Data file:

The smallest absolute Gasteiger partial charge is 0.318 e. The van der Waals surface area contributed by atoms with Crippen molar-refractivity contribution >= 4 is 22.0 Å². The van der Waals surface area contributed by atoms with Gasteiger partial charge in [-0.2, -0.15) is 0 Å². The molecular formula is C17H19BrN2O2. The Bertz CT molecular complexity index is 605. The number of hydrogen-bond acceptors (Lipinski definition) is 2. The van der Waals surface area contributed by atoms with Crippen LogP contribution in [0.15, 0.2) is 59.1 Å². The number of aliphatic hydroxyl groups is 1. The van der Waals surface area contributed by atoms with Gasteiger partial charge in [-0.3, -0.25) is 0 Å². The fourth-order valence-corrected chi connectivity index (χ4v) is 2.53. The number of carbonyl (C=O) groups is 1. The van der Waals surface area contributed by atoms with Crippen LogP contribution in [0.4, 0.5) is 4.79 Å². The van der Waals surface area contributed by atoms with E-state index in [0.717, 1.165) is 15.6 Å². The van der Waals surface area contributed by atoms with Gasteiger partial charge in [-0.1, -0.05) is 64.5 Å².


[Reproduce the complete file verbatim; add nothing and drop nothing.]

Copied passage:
The smallest absolute Gasteiger partial charge is 0.318 e. The van der Waals surface area contributed by atoms with Crippen molar-refractivity contribution >= 4 is 22.0 Å². The van der Waals surface area contributed by atoms with Gasteiger partial charge in [-0.2, -0.15) is 0 Å². The molecular formula is C17H19BrN2O2. The Bertz CT molecular complexity index is 605. The number of hydrogen-bond acceptors (Lipinski definition) is 2. The van der Waals surface area contributed by atoms with Crippen LogP contribution in [0.15, 0.2) is 59.1 Å². The number of aliphatic hydroxyl groups is 1. The van der Waals surface area contributed by atoms with Gasteiger partial charge in [-0.3, -0.25) is 0 Å². The fourth-order valence-corrected chi connectivity index (χ4v) is 2.53. The number of carbonyl (C=O) groups is 1. The van der Waals surface area contributed by atoms with Crippen LogP contribution in [0.4, 0.5) is 4.79 Å². The van der Waals surface area contributed by atoms with E-state index in [0.717, 1.165) is 15.6 Å². The van der Waals surface area contributed by atoms with Gasteiger partial charge in [-0.1, -0.05) is 64.5 Å².